A system of grace developed by Cornelius Jansen, or Cornelius Jansenius (1585-1638), theologian at Louvain and later Bishop of Ypres. As a school of theology, it should be seen in two stages, namely the original position of Jansenius and its later development by his followers.
Jansenius' own teaching is contained in the book Augustinus, which he spent years in writing and was published two years after his death. According to Jansenius, man's free will is incapable of any moral goodness. All man's actions proceed either from earthly desires, which stem from concupiscence, or from heavenly desires, which are produced by grace. Each exercises an urgent influence on the human will, which in consequence of its lack of freedom always follows the pressure of the stronger desire. Implicit in Jansenism is the denial of the supernatural order, the possibility of either rejection or acceptance of grace. Accordingly those who receive the grace will be saved; they are the predestined. All others will be lost. Jansenism was condemned as heretical in five major propositions by Pope Innocent X in 1653. It was recondemned by Pope Alexander VII in 1656, when Jansenists claimed that their doctrine was misrepresented.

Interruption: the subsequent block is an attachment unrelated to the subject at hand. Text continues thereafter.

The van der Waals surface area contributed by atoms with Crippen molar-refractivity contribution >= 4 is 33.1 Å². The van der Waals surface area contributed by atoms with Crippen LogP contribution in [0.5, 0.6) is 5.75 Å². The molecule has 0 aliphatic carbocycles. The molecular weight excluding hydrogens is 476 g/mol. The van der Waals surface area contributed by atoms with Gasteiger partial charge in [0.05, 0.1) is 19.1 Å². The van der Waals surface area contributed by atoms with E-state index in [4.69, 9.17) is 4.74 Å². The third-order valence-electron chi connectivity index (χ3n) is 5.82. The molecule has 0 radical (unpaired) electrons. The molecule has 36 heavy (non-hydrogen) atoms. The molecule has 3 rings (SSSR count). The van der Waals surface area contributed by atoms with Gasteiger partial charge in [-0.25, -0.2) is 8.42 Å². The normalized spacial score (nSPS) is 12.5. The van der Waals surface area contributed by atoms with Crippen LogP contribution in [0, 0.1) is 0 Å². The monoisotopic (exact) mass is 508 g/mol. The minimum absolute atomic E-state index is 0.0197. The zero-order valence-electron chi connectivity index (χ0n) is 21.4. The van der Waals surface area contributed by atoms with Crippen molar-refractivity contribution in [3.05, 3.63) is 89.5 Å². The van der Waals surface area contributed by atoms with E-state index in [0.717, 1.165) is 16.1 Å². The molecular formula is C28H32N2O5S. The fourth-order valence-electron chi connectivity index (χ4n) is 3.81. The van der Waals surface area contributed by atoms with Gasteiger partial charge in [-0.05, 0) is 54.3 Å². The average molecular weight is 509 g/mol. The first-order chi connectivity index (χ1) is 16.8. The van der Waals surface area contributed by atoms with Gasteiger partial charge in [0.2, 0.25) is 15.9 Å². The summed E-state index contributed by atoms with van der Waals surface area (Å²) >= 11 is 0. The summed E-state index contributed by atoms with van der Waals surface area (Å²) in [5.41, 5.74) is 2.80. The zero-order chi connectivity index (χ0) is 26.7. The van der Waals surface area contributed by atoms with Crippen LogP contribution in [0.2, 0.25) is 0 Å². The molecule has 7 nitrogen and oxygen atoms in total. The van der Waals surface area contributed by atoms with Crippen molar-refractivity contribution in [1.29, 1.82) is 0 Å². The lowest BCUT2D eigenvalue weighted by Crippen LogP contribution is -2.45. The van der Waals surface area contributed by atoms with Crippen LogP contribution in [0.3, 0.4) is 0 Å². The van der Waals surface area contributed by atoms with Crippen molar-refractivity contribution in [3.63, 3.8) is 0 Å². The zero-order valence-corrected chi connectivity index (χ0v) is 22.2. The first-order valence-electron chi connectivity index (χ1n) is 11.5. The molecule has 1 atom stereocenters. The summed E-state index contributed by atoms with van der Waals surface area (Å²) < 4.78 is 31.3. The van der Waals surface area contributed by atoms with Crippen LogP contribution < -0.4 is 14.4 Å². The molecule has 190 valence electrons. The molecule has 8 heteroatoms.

The later developments of Jansenism were built on the earlier foundations but went beyond them in a number of ways. Stress on God's selective salvation produced a general harshness and moral rigorism, denying God's mercy to all mankind. Disregard of papal teaching led to an arbitrary attitude toward the use of the sacraments, notably reducing the frequency of penance and the Eucharist, and giving rise to Gallicanism, which denied papal primacy and infallibility. In 1794, Pope Pius VI condemned a series of eighty-five propositions of the Italian Jansenists led by Scipione de' Ricci, Bishop of Pistoia and Prato. Among the propositions was the claim that the authority of the Church depends on the consent of its members and that the jurisdiction of a diocesan bishop is independent of the Pope.